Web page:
[image-1]With a slew of short-term rental properties already operating outside of Charleston’s currently established rules, a major point of concern for Charleston’s Short-Term Rental Task Force has been the issue of enforcement.

Tasked with crafting a set of recommendations that will serve as the basis for Charleston’s new short-term rental guidelines, the group always arrives at the same question — What do the rules matter if the city is unable to hold residents accountable? According to Lee Batchelder, Charleston’s zoning administrator, the task force’s concerns are valid.

“Speaking as a member of the staff, we don’t have the ability to truly enforce the laws that we have on the books today. The proliferation of this activity has gone way beyond our ability to deal with enforcement,” Batchelder told the task force Tuesday evening when asked if the city had reduced enforcement efforts over recent months. “We are responding to concerns and complaints that we receive and notifying the owners, if we find owners, of illegal short-term rentals that there’s an issue, that they shouldn’t be doing this, and trying to make information about what the current laws are accessible to people. Beyond that we’re really not able to prosecute cases in front of the Livability Court.”

Batchedler’s comments came after the task force had heard public comments from concerned citizens, falling on either side of the short-term rental debate, for more than an hour. But before local residents addressed the group, the task force listened to a brief presentation from Joseph Montano, government affairs manager with Expedia, which oversees popular rental platforms HomeAway and VRBO.

Montano spoke about the many economic benefits of short-term rentals, saying that more than 70 percent of those opening their homes to short-term rentals are able to cover more than half of their mortgages with the additional income. Several Charleston residents who addressed the task force supported this claim, arguing that renting out their spare rooms allowed them to weather tough financial times and maintain ownership of their homes. For these residents, the ability to rent their own property extends beyond just a money-making scheme. As many claimed, these rental options allow them to remain a part of Charleston as rising housing prices around the city have driven so many out.

The main point of contention during Montano’s presentation came when members of the task force asked if Expedia would share information on those who rent out their property and violate whatever city regulations are put into place. Montano told the task force that the company could provide aggregate data, such as the number of listings within the city, but he stopped short of agreeing to hand over the names and addresses of potential violators.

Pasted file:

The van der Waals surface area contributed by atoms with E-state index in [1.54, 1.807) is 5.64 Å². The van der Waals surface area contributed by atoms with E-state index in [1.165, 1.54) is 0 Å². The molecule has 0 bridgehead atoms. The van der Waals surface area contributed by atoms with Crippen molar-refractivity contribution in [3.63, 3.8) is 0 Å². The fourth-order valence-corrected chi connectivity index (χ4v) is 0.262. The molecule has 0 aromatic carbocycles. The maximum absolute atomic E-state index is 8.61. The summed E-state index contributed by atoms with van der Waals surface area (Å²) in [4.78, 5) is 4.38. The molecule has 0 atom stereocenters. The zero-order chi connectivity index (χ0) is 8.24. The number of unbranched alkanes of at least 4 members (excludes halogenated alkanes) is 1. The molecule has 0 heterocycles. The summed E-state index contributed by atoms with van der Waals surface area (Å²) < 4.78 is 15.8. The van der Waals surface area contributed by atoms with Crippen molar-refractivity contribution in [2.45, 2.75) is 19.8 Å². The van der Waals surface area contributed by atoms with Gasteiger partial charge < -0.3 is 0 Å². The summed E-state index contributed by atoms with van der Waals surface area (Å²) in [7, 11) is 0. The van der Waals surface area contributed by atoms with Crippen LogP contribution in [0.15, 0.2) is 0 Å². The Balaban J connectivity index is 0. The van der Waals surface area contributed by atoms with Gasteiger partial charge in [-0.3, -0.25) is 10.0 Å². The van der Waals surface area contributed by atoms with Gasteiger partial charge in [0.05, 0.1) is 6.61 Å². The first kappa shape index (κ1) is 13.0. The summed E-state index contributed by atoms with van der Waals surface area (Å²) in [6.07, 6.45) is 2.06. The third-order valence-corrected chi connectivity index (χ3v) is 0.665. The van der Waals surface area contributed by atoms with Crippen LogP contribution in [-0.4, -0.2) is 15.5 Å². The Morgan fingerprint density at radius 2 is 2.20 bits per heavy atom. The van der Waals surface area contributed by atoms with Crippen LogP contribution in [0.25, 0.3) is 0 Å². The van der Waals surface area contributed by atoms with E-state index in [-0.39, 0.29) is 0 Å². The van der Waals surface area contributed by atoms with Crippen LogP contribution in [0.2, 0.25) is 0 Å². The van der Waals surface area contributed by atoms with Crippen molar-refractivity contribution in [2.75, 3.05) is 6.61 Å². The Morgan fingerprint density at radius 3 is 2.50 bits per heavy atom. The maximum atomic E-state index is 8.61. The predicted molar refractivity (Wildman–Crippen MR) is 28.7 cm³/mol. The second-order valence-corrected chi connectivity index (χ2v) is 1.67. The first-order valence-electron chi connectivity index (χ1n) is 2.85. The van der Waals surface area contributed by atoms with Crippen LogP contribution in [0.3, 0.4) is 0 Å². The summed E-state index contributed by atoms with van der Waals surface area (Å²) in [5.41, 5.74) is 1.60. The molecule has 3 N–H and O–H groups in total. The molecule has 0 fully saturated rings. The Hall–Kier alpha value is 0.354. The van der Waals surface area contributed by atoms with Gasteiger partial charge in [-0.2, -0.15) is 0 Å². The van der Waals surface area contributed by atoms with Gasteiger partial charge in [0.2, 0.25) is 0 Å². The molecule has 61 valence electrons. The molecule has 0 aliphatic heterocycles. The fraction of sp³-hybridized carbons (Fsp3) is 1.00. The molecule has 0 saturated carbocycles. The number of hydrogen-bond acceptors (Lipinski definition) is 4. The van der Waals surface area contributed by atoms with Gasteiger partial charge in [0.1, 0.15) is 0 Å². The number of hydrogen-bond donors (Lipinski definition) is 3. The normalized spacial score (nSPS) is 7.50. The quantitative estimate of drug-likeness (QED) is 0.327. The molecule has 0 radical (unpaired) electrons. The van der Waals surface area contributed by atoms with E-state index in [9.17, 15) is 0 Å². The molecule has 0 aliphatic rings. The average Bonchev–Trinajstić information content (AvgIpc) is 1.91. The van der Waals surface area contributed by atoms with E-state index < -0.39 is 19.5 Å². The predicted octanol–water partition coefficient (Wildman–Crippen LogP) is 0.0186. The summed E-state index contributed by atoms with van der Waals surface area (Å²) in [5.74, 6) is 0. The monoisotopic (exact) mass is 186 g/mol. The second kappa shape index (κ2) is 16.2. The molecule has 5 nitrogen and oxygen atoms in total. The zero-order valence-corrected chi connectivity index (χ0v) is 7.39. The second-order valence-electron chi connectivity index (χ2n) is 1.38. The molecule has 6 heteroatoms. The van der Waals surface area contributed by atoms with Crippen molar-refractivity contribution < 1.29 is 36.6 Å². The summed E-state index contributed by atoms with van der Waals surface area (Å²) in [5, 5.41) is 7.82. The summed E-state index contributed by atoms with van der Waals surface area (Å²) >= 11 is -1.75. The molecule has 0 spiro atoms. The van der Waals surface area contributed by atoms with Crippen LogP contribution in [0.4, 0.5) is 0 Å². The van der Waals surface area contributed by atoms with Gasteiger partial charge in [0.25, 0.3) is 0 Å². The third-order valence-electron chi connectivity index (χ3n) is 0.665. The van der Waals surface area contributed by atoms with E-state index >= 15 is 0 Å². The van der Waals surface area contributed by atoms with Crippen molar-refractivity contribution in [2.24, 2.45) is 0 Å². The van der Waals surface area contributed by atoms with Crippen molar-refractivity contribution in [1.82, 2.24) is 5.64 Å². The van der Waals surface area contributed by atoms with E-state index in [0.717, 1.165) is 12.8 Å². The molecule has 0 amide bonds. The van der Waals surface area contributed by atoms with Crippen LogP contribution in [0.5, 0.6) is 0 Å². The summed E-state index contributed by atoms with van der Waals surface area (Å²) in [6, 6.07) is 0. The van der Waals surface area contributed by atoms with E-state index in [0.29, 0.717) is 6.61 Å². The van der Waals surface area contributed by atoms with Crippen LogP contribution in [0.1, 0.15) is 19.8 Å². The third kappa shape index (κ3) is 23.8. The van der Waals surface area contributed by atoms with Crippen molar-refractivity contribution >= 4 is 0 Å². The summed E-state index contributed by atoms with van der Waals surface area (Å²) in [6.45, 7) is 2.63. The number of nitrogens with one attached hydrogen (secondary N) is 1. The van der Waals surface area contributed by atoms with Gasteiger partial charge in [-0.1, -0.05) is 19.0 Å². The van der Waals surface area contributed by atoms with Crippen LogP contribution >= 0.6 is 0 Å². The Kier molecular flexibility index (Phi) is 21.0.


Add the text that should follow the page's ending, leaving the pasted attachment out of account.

“We don’t like to be the code enforcement side,” said Montano, when asked if Expedia would help the city track down illegal renters. “I’m not sure what that would look like, but one thing we are willing to come to the table on … is putting the business license on the website to help the city enforce it’s own regulations.”

Following Montano’s comments and after hearing the public weigh in on short-term rentals, Historic Charleston Foundation representative and task force member Chris Cody called for a vote on a recommendation to city officials he had crafted on the spot.

“There is one issue that we have heard about repeatedly from small-business owners and from the citizens of this city that I think is very clear. And that is the enforcement of our current laws or the lack thereof,” said Cody.

Gaining a majority vote from the task force, Cody’s official recommendation to the Charleston’s Planning Commission and City Council calls on the city to undertake “emergency enforcement measures and allocate necessary resources” to address illegal short-term rentals.

In the final minutes of Tuesday’s meeting, the task force also cemented their stance on just how expansive Charleston’s new short-term rental rules should be. Having heard from multiple residents from the city’s historic district opposing the proliferation of short-term rentals in their neighborhoods, the task force approved three major points outlining who will be affected by the soon-to-be proposed regulations.

The group asks that all short-term rental properties currently operating legally in Cannonborough-Elliotborough be grandfathered into whatever new ordinance is drafted and allowed to operate under the current regulations. As a part of this final vote, the task force confirmed their recommendation that neighborhoods in the city’s Old and Historic District, extending across the southern tip of the peninsula, should be regulated differently than the rest of the city, and other neighborhoods will be allowed to opt into this designation.

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